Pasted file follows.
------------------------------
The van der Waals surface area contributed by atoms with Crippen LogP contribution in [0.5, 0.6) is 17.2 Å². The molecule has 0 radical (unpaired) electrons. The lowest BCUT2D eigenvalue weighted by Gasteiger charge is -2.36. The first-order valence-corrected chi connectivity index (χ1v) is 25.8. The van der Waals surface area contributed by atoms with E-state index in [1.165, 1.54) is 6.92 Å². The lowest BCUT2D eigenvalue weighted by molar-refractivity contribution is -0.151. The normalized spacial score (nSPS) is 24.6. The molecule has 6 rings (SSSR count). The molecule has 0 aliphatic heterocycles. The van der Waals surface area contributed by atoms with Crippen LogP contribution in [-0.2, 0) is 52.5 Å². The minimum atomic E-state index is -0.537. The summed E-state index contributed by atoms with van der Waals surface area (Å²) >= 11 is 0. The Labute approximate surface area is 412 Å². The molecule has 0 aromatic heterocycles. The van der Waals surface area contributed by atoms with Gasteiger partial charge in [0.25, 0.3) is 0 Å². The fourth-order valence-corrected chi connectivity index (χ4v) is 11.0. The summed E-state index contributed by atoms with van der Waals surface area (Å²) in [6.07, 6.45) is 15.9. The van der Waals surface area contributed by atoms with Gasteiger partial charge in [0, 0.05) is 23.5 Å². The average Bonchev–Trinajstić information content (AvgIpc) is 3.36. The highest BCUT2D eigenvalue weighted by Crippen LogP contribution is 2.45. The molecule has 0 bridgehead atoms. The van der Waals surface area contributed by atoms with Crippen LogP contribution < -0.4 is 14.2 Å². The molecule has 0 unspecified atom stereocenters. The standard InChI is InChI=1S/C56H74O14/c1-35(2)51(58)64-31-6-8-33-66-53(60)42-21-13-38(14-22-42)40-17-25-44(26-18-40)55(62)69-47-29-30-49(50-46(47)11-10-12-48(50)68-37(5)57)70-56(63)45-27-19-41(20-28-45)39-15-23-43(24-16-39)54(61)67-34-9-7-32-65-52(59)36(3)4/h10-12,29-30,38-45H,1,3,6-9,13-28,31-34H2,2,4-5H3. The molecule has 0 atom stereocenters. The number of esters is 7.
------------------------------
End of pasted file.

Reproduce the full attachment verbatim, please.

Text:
The van der Waals surface area contributed by atoms with Crippen LogP contribution in [0.5, 0.6) is 17.2 Å². The molecule has 0 radical (unpaired) electrons. The lowest BCUT2D eigenvalue weighted by Gasteiger charge is -2.36. The first-order valence-corrected chi connectivity index (χ1v) is 25.8. The van der Waals surface area contributed by atoms with E-state index in [1.165, 1.54) is 6.92 Å². The lowest BCUT2D eigenvalue weighted by molar-refractivity contribution is -0.151. The normalized spacial score (nSPS) is 24.6. The molecule has 6 rings (SSSR count). The molecule has 0 aliphatic heterocycles. The van der Waals surface area contributed by atoms with Crippen LogP contribution in [-0.2, 0) is 52.5 Å². The minimum atomic E-state index is -0.537. The summed E-state index contributed by atoms with van der Waals surface area (Å²) >= 11 is 0. The Labute approximate surface area is 412 Å². The molecule has 0 aromatic heterocycles. The van der Waals surface area contributed by atoms with Gasteiger partial charge in [0.25, 0.3) is 0 Å². The fourth-order valence-corrected chi connectivity index (χ4v) is 11.0. The summed E-state index contributed by atoms with van der Waals surface area (Å²) in [6.07, 6.45) is 15.9. The van der Waals surface area contributed by atoms with Gasteiger partial charge in [0, 0.05) is 23.5 Å². The average Bonchev–Trinajstić information content (AvgIpc) is 3.36. The highest BCUT2D eigenvalue weighted by Crippen LogP contribution is 2.45. The molecule has 0 bridgehead atoms. The van der Waals surface area contributed by atoms with Crippen LogP contribution < -0.4 is 14.2 Å². The molecule has 0 unspecified atom stereocenters. The standard InChI is InChI=1S/C56H74O14/c1-35(2)51(58)64-31-6-8-33-66-53(60)42-21-13-38(14-22-42)40-17-25-44(26-18-40)55(62)69-47-29-30-49(50-46(47)11-10-12-48(50)68-37(5)57)70-56(63)45-27-19-41(20-28-45)39-15-23-43(24-16-39)54(61)67-34-9-7-32-65-52(59)36(3)4/h10-12,29-30,38-45H,1,3,6-9,13-28,31-34H2,2,4-5H3. The molecule has 0 atom stereocenters. The number of esters is 7.